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Cleaner Water for Sub-Saharan Africa?

New water purification system in Tanzania Tanzanian entrepreneur Askwar Hilonga has invented a solution to a crisis that plagues his hometown in Tanzania, as well as the greater sub-Saharan Africa region, the lack of pure drinking water. Hilonga has created a water filter, the Nanofilter, that uses nanotechnology for water purification.

Hilonga was born and raised in an impoverished rural region of Tanzania. In his youth, he and his family had no access to clean water. He decided to devote his life to ending this atrocity, aiming to provide millions of people with this basic human right.

Hilonga’s water filter is sand-based — it uses sand to trap bacteria. The nanotechnology eliminates smaller particles like fluoride, heavy metals and chemical contaminants. It purifies water by 99.9 percent.

In Tanzania alone, 70 percent of the population does not have access to clean water or any type of water purification system. 88 percent of infant mortality is caused by waterborne diseases.

Hilonga is motivated to bring change to the country because of these statistics, but also because of his own experience growing up without clean water.

“I was born in rural Tanzania and raised by a poor family in which most of the times we were suffering from waterborne diseases because we could not afford the luxury of expensive bottled water,” explained Hilonga to How we Made it in Africa.

Hilonga, who received his PhD in Nanotechnology from a university in South Korea, won the Africa Prize for Engineering Innovation this June, a $38,390 check to help get his company started. The money has enabled him to build his company. “It’s time to save more lives. And grow my business,” said Hilonga.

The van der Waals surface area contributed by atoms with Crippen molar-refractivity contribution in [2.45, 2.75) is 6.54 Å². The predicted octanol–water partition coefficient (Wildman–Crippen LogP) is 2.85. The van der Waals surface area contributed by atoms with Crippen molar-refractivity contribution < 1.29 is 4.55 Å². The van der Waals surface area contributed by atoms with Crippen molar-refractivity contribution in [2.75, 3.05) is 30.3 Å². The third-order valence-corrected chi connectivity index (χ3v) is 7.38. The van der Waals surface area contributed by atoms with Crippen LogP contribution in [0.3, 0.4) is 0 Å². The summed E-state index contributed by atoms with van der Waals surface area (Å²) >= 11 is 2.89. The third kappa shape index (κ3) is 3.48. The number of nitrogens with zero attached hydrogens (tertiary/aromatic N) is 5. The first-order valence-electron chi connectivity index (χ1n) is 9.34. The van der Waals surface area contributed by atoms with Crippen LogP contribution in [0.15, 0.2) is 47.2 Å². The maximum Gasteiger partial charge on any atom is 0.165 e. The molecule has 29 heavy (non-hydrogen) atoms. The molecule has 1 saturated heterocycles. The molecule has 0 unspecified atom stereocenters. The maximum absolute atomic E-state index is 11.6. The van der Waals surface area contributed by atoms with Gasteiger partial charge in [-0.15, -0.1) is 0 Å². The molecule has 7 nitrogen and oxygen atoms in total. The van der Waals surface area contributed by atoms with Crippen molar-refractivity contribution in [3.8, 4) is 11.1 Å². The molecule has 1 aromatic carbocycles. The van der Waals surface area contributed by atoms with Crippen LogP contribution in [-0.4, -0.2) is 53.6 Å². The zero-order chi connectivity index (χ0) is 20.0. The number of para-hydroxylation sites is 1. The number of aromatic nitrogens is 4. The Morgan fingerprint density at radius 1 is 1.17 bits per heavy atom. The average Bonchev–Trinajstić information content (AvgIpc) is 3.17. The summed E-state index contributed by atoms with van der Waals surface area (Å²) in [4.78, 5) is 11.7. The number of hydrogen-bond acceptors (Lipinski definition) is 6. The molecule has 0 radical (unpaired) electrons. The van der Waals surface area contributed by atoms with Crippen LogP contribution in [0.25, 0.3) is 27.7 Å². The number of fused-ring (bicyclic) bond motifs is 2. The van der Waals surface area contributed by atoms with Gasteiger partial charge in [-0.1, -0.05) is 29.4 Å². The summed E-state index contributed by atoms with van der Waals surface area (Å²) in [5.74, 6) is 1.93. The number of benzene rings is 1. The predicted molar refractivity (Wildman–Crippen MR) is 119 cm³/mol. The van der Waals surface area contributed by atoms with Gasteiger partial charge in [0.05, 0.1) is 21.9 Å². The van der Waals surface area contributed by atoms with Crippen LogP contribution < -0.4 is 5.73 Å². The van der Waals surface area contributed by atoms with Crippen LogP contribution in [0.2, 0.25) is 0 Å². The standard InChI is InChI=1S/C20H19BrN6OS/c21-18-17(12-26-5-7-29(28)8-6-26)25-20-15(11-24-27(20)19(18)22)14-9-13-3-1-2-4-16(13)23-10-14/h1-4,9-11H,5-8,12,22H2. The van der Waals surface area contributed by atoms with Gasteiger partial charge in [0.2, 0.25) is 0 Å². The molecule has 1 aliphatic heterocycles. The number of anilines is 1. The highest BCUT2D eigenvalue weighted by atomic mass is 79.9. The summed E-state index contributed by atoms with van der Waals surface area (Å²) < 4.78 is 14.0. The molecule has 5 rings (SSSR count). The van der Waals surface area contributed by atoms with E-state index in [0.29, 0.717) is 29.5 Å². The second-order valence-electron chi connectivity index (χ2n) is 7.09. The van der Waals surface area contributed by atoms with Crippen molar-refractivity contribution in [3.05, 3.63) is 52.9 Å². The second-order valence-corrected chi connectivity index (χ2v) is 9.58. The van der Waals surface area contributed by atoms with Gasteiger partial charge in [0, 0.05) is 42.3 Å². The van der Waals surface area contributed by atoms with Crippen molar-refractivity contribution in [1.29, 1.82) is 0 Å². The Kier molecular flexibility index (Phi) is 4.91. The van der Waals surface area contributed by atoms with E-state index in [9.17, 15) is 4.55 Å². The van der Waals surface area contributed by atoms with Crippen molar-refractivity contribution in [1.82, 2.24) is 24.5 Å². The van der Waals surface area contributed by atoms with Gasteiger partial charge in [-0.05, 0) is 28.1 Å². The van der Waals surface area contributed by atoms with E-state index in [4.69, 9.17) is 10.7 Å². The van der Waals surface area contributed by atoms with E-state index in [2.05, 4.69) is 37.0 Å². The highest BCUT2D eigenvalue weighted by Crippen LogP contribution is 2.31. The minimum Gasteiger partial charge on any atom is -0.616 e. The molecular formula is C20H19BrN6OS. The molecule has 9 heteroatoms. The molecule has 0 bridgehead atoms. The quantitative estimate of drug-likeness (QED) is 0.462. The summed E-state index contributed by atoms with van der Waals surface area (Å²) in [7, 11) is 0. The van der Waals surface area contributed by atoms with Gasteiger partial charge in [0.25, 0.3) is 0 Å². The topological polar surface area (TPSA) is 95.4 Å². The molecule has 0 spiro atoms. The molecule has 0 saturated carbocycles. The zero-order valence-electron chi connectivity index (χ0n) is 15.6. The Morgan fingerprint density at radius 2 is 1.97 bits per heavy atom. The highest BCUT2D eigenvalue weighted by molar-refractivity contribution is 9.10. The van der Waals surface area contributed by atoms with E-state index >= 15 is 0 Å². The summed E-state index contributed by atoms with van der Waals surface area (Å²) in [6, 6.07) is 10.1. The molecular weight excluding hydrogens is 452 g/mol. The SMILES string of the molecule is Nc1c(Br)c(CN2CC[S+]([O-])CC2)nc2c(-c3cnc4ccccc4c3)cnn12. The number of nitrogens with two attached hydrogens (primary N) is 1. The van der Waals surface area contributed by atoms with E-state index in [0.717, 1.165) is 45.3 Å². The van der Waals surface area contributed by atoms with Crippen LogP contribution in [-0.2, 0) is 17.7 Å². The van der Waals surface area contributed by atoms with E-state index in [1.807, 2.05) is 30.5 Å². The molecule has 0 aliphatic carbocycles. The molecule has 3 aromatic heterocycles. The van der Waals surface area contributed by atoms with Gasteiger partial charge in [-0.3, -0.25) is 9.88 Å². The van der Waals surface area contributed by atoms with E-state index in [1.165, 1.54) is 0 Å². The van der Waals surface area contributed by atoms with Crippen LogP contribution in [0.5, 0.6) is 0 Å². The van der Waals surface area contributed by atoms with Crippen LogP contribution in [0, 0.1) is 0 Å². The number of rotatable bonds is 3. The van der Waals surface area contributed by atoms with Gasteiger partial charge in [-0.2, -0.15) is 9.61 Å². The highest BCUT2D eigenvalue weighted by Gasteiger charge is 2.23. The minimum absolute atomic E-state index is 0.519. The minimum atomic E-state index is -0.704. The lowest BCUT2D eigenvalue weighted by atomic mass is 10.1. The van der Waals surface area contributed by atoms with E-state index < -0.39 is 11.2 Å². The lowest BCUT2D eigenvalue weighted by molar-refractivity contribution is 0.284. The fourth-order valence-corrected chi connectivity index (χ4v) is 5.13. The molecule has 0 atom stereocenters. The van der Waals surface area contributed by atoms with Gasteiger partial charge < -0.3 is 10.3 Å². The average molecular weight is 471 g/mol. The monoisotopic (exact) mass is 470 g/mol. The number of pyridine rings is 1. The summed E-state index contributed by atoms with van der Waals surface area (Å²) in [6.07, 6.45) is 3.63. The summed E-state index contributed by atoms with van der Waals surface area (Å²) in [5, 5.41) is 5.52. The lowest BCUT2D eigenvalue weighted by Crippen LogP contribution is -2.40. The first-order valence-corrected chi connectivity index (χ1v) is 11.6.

The Royal Academy of Engineering, which distributes the African Prize for Engineering Innovation, said that the Nanofilter is a transformative invention with the potential to save lives of innumerable Africans, as well as the lives of people across the world.

The Nanofilter is slowly becoming available across Tanzania. Ten entrepreneurs in the country operate water stations that utilize the Nanofilter at the center of their business model.

“We rent the filter to them and they sell drinking water at an affordable price – five times cheaper than the bottled water,” explained Hilonga. The entrepreneurs who run the stations then pay Hilonga’s company around fifty cents per day.

The Nanofilter is cost-effective, with a market price of only $130 per unit. Hilonga believes that the price will continue to drop because, due to his prize money, he can buy materials in bulk and save money.

Nine households have already purchased units. Hilonga has also sold nine filters to local schools, the price subsidized by a Canadian charity.

“We have orders now from various places in Tanzania, Uganda, and Ethiopia. At present the demand for our filter is higher than our ability to supply…Now we are able to increase our production capacity and we will also strengthen our team by employing more people for sales and marketing,” said Hilonga.

Before Hilonga won the Africa Prize for Engineering Innovation, he feared that the Nanofilter would never make it due to financial constraint. “I was always looking for external sources of support at least for seed capital,” he said.

The Prize, he explained, not only gave him financial confidence, but also business training. Additionally, due to the prize the Nanofilter was publicized and gained credibility.

Hilonga’s plans for the future are ambitious — he wants to provide the 70 percent of nine million in Tanzania who currently do not have access to water treatment with access to the Nanofilter. After that, he hopes to reach the rest of Sub-Saharan Africa.

Aaron Andree

Sources: How We Made It In Africa, BBC
Photo: QuartzAfrica